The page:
VANCOUVER — Local labor history gets a closeup in a new exhibit at Clark County Historical Museum. The “Labor: A working history” exhibit launched July 11 with major help from more than two dozen local unions. It runs through the end of 2014.
The exhibit tells labor’s story, from the 1830s, when Hawaiian workers were employed by the Hudson’s Bay Company outside Fort Vancouver, to the rise of Northwest labor unions in the late 19th and 20th centuries. Bringing history to life are tools, artifacts, and early photographs of trade union members — decked out in uniform or walking strike picket lines. And at several listening stations, visitors can hear oral history interviews with labor figures.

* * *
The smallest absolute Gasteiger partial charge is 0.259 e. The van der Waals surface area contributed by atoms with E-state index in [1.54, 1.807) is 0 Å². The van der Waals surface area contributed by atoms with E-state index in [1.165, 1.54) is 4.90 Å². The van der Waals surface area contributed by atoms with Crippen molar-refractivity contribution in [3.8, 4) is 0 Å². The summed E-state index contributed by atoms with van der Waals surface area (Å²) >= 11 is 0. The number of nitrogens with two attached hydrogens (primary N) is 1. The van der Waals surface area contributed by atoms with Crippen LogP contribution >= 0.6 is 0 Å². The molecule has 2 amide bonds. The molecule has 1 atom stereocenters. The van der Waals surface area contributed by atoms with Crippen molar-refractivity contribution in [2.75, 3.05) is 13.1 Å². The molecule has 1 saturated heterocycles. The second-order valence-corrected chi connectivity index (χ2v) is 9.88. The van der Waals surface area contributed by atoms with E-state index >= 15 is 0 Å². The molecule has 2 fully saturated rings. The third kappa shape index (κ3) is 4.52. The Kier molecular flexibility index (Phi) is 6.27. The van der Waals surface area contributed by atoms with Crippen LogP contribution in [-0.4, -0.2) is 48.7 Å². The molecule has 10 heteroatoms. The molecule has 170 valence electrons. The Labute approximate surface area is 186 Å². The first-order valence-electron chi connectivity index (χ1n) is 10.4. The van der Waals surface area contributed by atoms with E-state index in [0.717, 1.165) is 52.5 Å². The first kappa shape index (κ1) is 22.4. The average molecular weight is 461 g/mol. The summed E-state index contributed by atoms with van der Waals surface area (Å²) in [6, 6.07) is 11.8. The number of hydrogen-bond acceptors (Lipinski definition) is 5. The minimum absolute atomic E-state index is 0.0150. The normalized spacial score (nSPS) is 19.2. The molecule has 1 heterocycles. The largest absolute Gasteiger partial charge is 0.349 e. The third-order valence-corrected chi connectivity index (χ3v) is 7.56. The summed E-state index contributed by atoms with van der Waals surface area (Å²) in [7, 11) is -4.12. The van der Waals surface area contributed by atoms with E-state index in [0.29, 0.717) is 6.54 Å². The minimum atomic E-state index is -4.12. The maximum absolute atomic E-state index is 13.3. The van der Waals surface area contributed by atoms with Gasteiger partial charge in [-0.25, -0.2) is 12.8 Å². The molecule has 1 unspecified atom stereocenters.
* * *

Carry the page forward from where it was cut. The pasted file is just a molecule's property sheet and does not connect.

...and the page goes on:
Donated union labor also gave the museum a remodeled event and exhibit space. The museum, its mission to preserve local history and serve as a community center, is run by a private non-profit with funding from Clark County, in a building owned and maintained by the City of Vancouver.
Admission is free for museum members and military veterans and active duty personnel, and otherwise is $4 for adults, $3 for seniors and students, $2 for children, and $10 for families. The museum is located at 1511 Main Street, Vancouver. Hours are 11 a.m. to 4 p.m. Tuesday through Saturday.